An award-winning network of computer clubs designed for children with autism spectrum disorder is rapidly expanding across Australia, proving that technology can be a social lifeline for certain kids.
Dr Stefan Schutt, a Victoria University researcher who helped set up The Lab – a group of technology clubs that connects autistic kids with IT mentors after school – says the ‘networked lives’ of Lab participants are often complex and creative.
“Many young people with autism spectrum disorder (ASD) are drawn to computers,” he said. “That’s not surprising given technology’s potential for exploring the deep, intense interests that many ASD kids have.”
Starting with a single centre in Footscray in 2011, the non-profit clubs have now spread around the country to more than a dozen sites including Geelong, Frankston, Darwin, Hobart and the Gold Coast.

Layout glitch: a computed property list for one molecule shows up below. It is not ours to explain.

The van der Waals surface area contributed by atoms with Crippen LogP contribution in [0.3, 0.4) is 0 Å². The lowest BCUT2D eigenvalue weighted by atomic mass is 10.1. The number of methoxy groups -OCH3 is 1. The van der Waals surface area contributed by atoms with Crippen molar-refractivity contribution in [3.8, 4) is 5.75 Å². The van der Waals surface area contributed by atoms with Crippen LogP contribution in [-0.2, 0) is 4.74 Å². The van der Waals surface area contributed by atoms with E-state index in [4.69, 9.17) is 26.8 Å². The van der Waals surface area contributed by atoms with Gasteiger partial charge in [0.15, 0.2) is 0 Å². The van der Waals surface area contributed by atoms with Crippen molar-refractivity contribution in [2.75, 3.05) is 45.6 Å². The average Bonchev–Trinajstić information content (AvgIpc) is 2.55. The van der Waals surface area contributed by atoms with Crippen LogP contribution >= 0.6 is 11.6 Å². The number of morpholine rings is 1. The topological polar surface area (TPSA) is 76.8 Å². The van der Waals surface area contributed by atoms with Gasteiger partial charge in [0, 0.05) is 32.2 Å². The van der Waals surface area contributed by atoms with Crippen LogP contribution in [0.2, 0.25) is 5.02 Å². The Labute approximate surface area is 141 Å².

Dr Schutt said many young people on the autism spectrum find it hard to navigate social norms and build social connections, often with costly consequences such as bullying.
“In online communities, autistic kids are more likely to find like-minded people with similar interests, and have less pressure to respond in ways that non-autistic peers find acceptable.”
Dr Schutt says club participants use their online and offline experiences in rich combinations that help them demonstrate their unique qualities and control how they are perceived.
“We see these spaces as differentiated ‘third spaces’ – created or appropriated by ASD kids, for ASD kids,” he said. “The Lab is making a difference because it offers social connections and skill-sharing from which participants can forge their own unique learning paths.”
Dr Schutt said given the woefully low employment rates and high levels of self-harm and depression among young people with ASD, schools that offer computer clubs for their ASD students can help them improve their quality of life and future prospects.